Writing about science can be tricky. Broadly speaking, it’s a topic that needs a sturdy amount of basic information and understanding to even begin to understand. And when you get into the specifics of a topic, it becomes even harder to understand and to know if what you are reading is even good science or not (it might be based on deeply flawed experiments or it just might be out of date). In Delusions of Gender, author and psychologist Cordelia Fine takes an absolute huge amount of studies, statistics and data and seeks to synthesize it for the more causal and mainstream audience.
The great strength of this book, and the thing I think that is most important about it, is the way it explains science to the reader. Fine uses dozens of studies and experiments to make her case that the biological differences between men and women’s brains are not that different and that the social and cultural indoctrination we all experience as we grow up plays a large role in how we define ourselves as men and women. I like and enjoy reading about science quite a bit but I am by no means a scientist and I was never lost or confused by this book. Her ability to take piles of studies and scientific papers and synthesizes readily accessible and even applicable information to the more casual reader is strong and highly developed. Without it I would have been lost after the third chapter.
I think that the first part of the book is in many ways the strongest part because it’s so simple. Her examples are so simple and beguiling that they almost come off as silly. I snorted and chuckled to myself several time throughout the first several chapters. She recounts how the use of a single word before a test can throw off the results in huge ways. Groups that are told that the men are expected to do better on the test reflect that while other groups that are told that there is no gender difference in the test results show no gender difference whatsoever. It almost comical how often something small like that shifts the whole results. Women are more empathetic right? Well, not when they are shown videos that say otherwise. And the opposite was true for men; when they are shown empathy-based videos, all of a sudden they score really high empathy scores. It’s very fascinating and has the added bonus of making a certain amount of common sense. It’s reasonable to think that after people are told something by a trusted authority figure, or shown something that highlights a certain emotion or trait, that they might act more that way, or reflect the messages in their actions immediately afterward.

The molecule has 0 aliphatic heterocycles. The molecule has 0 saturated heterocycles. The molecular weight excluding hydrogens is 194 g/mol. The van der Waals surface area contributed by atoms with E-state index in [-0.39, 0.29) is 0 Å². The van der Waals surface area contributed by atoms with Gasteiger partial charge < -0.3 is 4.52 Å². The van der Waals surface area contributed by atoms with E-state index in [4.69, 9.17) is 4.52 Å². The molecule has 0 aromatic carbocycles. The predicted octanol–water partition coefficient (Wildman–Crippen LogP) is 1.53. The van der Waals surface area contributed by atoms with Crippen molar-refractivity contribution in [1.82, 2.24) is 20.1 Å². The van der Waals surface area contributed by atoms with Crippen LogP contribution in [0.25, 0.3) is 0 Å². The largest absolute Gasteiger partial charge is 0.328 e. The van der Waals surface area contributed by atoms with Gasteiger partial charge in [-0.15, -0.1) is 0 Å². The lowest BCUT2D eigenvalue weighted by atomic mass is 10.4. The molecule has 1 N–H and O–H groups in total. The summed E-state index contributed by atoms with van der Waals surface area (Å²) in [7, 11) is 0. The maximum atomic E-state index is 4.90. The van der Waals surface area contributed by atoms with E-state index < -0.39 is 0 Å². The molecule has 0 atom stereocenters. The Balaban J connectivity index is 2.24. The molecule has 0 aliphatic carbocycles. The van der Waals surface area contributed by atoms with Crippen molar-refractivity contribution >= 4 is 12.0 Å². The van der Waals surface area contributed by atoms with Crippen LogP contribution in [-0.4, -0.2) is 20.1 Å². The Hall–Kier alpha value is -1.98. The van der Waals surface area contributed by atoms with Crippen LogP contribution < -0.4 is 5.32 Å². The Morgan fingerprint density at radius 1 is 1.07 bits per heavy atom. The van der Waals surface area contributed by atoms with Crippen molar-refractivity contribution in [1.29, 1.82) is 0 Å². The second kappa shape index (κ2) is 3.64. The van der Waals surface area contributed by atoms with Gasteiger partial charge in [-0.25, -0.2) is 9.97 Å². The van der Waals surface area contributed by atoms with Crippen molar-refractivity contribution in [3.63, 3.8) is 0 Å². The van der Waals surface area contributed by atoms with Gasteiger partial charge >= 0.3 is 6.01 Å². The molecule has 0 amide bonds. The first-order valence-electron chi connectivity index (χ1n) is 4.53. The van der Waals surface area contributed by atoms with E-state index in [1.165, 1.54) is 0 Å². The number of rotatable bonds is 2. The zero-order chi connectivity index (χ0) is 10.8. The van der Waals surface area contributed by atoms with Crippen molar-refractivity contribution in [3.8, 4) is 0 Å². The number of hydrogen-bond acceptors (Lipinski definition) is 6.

That simple truth is at the heart of what Fine is trying to show the reader. Our actions, traits and personalities are not based on our sex biology; at least not to such a degree that we are doomed to live a certain way. What is of at least equal, if not greater importance is our experience in life. Society and culture shape so much of us that it’s almost impossible to get away from or to full untangle from our selves. This makes so much sense, and the book backs it up so well that I honestly can’t think of why any reasonable person would think otherwise, or would label this book controversial.
The second half of the book deals with debunking a lot of accepted science about differences between the genders and with showing the reader just how little we know about certain aspects of the brain. For example, sex based differences appear to be less importance then the overall size of the brain when it comes to difference. Fine is calling for more and better scientific research into this subject because we simply don’t know that much about it, which I think anybody would support.
Are there differences between the brain of men and women? Yes, of course there are. But the power and effect of those differences is strange, complex and unknown to such a large degree that it’s foolish to draw firm or simple conclusions about how each sex acts or what inherent strengths or weaknesses they have. If nothing else, readers of this book will understand that and hopefully look at how they lives their lives and how they act and realize that they don’t have to, that they have more agency over themselves than they might have otherwise thought.
Next Book: Andre the Giant: Life and Legend By Box Brown
Next Movie: Drinking Buddies